Page Figure 1 Schematic of Biofilm Formation. ............................................................................. 5 Figure 2 Photographs of Fouling Related to Nutrient Delivery. ............................................. 9 Figure 3 Performance of Chlorine Dioxide for Controlling Biofouling. .............................. 16 Figure 4 Schematic of Aqua GardTM System. ..................................................................... 41

    LIST OF TABLES

    Page Table 1 Summary of Impacts of Biofouling on Selected Bioremediation Field

    Demonstrations ....................................................................................................... 6 Table 2 Typical Biofouling Controls Used in Industrial and Water Treatment Processes.14 Table 3 Identification of Available and Emerging Biofouling Controls. .......................... 22 Table 4 Evaluation and Scoring of Biofouling Controls.................................................... 31 Table 5 Cost Comparison of Biofouling Controls. ............................................................ 33 Table 6 Proposed Primary and Secondary Biofouling Controls for Field

    Demonstration/Validation. .................................................................................... 36 Table 7 Commercial Chlorine Dioxide Generation Systems. ............................................ 37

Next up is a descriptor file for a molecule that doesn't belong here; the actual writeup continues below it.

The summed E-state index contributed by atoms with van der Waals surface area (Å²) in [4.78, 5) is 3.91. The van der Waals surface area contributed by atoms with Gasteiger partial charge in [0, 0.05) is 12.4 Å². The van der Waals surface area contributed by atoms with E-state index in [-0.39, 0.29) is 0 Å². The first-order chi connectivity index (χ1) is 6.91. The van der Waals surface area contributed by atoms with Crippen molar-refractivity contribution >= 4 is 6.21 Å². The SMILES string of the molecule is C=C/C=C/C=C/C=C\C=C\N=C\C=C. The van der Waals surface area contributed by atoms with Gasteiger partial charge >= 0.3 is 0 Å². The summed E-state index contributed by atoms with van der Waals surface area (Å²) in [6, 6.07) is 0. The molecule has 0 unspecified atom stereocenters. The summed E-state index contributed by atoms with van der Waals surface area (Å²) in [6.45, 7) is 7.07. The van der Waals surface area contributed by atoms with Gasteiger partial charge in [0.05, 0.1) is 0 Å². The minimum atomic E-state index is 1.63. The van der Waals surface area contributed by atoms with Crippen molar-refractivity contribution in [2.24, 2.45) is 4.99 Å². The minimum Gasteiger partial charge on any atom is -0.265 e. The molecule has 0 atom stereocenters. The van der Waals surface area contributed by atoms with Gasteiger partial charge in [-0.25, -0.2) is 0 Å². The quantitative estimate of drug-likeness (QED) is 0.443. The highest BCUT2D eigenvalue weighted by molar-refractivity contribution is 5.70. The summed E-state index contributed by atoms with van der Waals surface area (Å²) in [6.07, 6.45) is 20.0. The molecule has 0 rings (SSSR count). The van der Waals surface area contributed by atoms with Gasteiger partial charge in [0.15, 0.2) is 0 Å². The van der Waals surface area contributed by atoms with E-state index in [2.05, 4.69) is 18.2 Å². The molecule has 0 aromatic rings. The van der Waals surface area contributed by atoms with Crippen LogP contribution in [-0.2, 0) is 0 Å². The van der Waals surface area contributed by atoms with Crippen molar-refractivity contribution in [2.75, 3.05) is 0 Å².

• iv

    ACRONYMS AND ABBREVIATIONS

    AFB Air Force Base BCHT blended chemical heat treatment CDG chlorine dioxide generator CFB Canadian Forces Base ClO2 chlorine dioxide gas DCE dichlorethene DoD Department of Defense EISB enhanced in situ bioremediation EPA Environmental Protection Agency EPS exopolysaccharides ESTCP Environmental Security and Technology Certification Program EtOH ethanol FIFRA Federal Insecticidal, Fungicidal and Rodenticidal Act gpd gallons per day gpm gallons per minute gpm/ft gallons per minute per foot H202 hydrogen peroxide HOCl hypochlorous acid igpm imperial gallons per minute LBA liquid biofouling agent MeOH methanol mg/L milligrams per liter MMO mixed metal oxide NaClO2 sodium chlorite NaOCl sodium hypochlorite NSF (formerly) National Sanitation Foundation O&M operation and maintenance ORP oxidation-reduction potential PCE tetrachloroethene PVC polyvinyl chloride RDX hexahydro-1,3,5-trinitro-1,3,5-triazine

  • ACRONYMS AND ABBREVIATIONS (continued)

    v

    SLN special local needs H2NO3S Sulfamic acid TCE trichloroethene TDS total dissolved solids TEX toluene, ethylbenzene, and xylene THPS tetrakishydroxymethyl phosphonium sulfate TWA time weighted average UIC user identification code USACE U.S. Army Corps of Engineers UTR ultrasonic tube resonator

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  • 1

    1.0 INTRODUCTION

    Enhanced in situ bioremediation (EISB) is increasingly being used for the remediation of chlorinated solvents and recalcitrant chemicals (e.g., perchlorate, nitrate, hexahydro-1,3,5-trinitro-1,3,5-triazine [RDX]) in groundwater, both for plume containment and source area treatment. Given the dimensions (width, depth) of plumes and source areas at many Department of Defense (DoD) sites, EISB often requires extraction of impacted groundwater, amendment with soluble nutrients (electron donors or acceptors), and recharge of the nutrient-amended water to the aquifer to effectively mix and distribute the nutrients throughout the target treatment area. Unfortunately, the nutrient-rich conditions created within an injection w